- Stanley Karnow

On today's date, August 7 in 1964 the United States Senate passed Public Law 88-408.  It was signed into law by President Johnson three days later on Aug. 10. This bill, which passed with very much the overwhelming bi-partisan support that Mr. Karnow speaks of above in his history of the Vietnam War (82 -2 in the Senate, 416 - 0 in the House) came to known as "the Gulf of Tonkin Resolution."  It became the classic case of giving the President a kind of "blank check" to do whatever he wants to do with American forces, and has ever since made Congress very wary of what it authorizes the President to do militarily.

The Gulf of Tonkin Incident(s?)

This title refers to an incident or a pair of them which occurred on August 2 and 4th in the Gulf of Tonkin, which is a body of water off the coast of North Vietnam and Southern (Mainland) China.  The reason for
the question mark above is the fact that the second incident most likely never happened at all but was actually based on faulty radar readings.  The U.S. Navy was conducting intelligence gathering (code-named DESOTO) missions in the Gulf of Tonkin.  While the U.S. was involved at this time in the Vietnam conflict, our involvement was limited, and had not involved any large scale combat with North Vietnam.  The incident occurred when the U.S. Navy Destroyer U.S.S. Maddox, commanded by Captain John J. Herrick engaged in gunfire with three torpedo boats of
the North Vietnamese Navy. On Aug. 2, 1964 the Maddox intercepted radio commands to the torpedo boats to attack the Maddox. When the three gunboats approached at high speed (left) Herrick opened fire on them at just after 3:00 p.m.  Each of the boats launched a torpedo. Two missed and the third was a dud. Aircraft from the nearby U.S. Carrier U.S.S. Ticonderoga arrived and strafed the enemy boats.  The gunfire from the Maddox damaged two of the torpedo boats and sunk a third.  The skirmish lasted twenty minutes.  Four NVN sailors were killed and four were wounded.  There were no U.S. casualties.

The second attack was probably not an attack at all.  The Maddox and another destroyer, the C. Turner Joy were sent to "show the flag" on Aug. 4 after the provocative action on Aug. 2.  During the summer the Gulf of Tonkin's climate is volatile, and subject to atmospheric conditions which can make radar and radio data difficult to read.  At
about 8:00 p.m., the Maddox (right) intercepted messages which seemed to indicate that the NVN torpedo boats were preparing to attack again.  The Maddox and the Turner Joy opened fire, as did air support called in from the Ticonderoga, and kept it up for four hours.  But Capt. Herrick reported in the end: "Review of action makes many reported contacts and torpedoes fired appear doubtful. Freak weather effects on radar and overeager sonarmen may have accounted for many reports. No actual visual sightings by Maddox. Suggest complete evaluation before any further action taken"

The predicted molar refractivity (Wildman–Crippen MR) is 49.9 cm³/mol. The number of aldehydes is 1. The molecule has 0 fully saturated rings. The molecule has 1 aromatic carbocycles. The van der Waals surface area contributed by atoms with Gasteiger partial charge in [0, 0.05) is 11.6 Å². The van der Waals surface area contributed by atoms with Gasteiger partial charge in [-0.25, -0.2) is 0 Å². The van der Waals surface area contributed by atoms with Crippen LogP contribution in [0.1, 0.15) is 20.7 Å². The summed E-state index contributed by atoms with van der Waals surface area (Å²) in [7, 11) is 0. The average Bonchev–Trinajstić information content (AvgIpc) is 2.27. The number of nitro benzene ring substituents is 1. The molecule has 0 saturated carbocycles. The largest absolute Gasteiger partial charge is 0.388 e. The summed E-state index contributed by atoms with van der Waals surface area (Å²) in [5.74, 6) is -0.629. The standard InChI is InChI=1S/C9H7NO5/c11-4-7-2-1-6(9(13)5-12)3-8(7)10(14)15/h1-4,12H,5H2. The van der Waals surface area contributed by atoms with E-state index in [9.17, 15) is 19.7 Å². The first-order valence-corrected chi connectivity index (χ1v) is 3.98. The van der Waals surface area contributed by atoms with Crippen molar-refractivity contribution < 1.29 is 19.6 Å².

The Political Fallout - LBJ Gets a Blank Check

These two incidents taken by themselves were of no great consequence.  But there was an election going on in the United States.  President Lyndon B. Johnson, filling out the term of John F. Kennedy was
running for election in his own right against the Republican candidate, Barry Goldwater. Goldwater was a strongly conserv- ative man, and there were charges that LBJ would be soft on communism.  And LBJ was fully determined to blunt any such talk about his stand.  So when the first incident occurred, he was very measured in his response. He elected to return the naval force to the area and "attack anything that attack them."  So with the "second incident",  any doubts about it having occurred were papered over. It gave LBJ the ammo that he needed to go to a Congress which was very willing to back him with a Resolution which essentially gave him carte blanche to handle the military in any way he saw fit in dealing with the Vietnamese conflict. The Gulf of Tonkin Resolution paved the way for an enormous escalation of U.S. involvement in Vietnam,  with heavy bombing raids against North Vietnam itself beginning almost immediately.  As Stanley Karnow concluded:

"So the Senate approved the resolution with only (Senators) Morse and Gruening dissenting while the House passed it unanimously.  Morse predicted that its supporters 'will live to regret it'.... The outcome of the vote pleased nobody more than (LBJ adviser) Walter Rostow, who had originally conceived the idea.  Looking back on the Tonkin Gulf incident and its aftermath, he remarked, 'We didn't know what happened, but it had the desired result.'" 

Sources =

"Vietnam, A History" by Stanley Karnow, Viking Press, New York, 1983.